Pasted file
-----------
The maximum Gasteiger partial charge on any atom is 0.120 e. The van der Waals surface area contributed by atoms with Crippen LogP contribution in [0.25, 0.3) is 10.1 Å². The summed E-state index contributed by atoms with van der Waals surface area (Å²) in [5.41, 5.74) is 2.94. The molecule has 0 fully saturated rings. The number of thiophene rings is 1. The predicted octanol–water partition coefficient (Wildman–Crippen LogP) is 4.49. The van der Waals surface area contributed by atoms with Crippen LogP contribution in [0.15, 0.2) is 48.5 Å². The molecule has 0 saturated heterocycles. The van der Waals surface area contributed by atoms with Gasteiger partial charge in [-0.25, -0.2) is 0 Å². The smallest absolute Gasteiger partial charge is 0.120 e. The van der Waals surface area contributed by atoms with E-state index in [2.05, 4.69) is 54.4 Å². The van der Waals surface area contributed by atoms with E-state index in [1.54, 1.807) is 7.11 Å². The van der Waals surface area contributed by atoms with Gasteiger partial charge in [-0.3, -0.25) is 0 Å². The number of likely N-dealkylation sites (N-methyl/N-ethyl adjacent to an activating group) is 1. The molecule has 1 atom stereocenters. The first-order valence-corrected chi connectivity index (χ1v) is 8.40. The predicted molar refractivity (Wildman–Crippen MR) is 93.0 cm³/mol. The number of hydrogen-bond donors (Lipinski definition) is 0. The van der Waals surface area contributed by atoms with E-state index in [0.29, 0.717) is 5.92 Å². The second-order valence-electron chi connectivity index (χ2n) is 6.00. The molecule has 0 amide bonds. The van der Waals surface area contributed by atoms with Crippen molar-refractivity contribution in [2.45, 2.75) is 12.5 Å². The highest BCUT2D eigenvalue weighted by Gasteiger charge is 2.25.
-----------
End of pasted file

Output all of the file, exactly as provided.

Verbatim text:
The maximum Gasteiger partial charge on any atom is 0.120 e. The van der Waals surface area contributed by atoms with Crippen LogP contribution in [0.25, 0.3) is 10.1 Å². The summed E-state index contributed by atoms with van der Waals surface area (Å²) in [5.41, 5.74) is 2.94. The molecule has 0 fully saturated rings. The number of thiophene rings is 1. The predicted octanol–water partition coefficient (Wildman–Crippen LogP) is 4.49. The van der Waals surface area contributed by atoms with Crippen LogP contribution in [0.15, 0.2) is 48.5 Å². The molecule has 0 saturated heterocycles. The van der Waals surface area contributed by atoms with Gasteiger partial charge in [-0.25, -0.2) is 0 Å². The smallest absolute Gasteiger partial charge is 0.120 e. The van der Waals surface area contributed by atoms with E-state index in [2.05, 4.69) is 54.4 Å². The van der Waals surface area contributed by atoms with E-state index in [1.54, 1.807) is 7.11 Å². The van der Waals surface area contributed by atoms with Gasteiger partial charge in [-0.3, -0.25) is 0 Å². The number of likely N-dealkylation sites (N-methyl/N-ethyl adjacent to an activating group) is 1. The molecule has 1 atom stereocenters. The first-order valence-corrected chi connectivity index (χ1v) is 8.40. The predicted molar refractivity (Wildman–Crippen MR) is 93.0 cm³/mol. The number of hydrogen-bond donors (Lipinski definition) is 0. The van der Waals surface area contributed by atoms with E-state index in [0.29, 0.717) is 5.92 Å². The second-order valence-electron chi connectivity index (χ2n) is 6.00. The molecule has 0 amide bonds. The van der Waals surface area contributed by atoms with Crippen molar-refractivity contribution in [2.45, 2.75) is 12.5 Å². The highest BCUT2D eigenvalue weighted by Gasteiger charge is 2.25.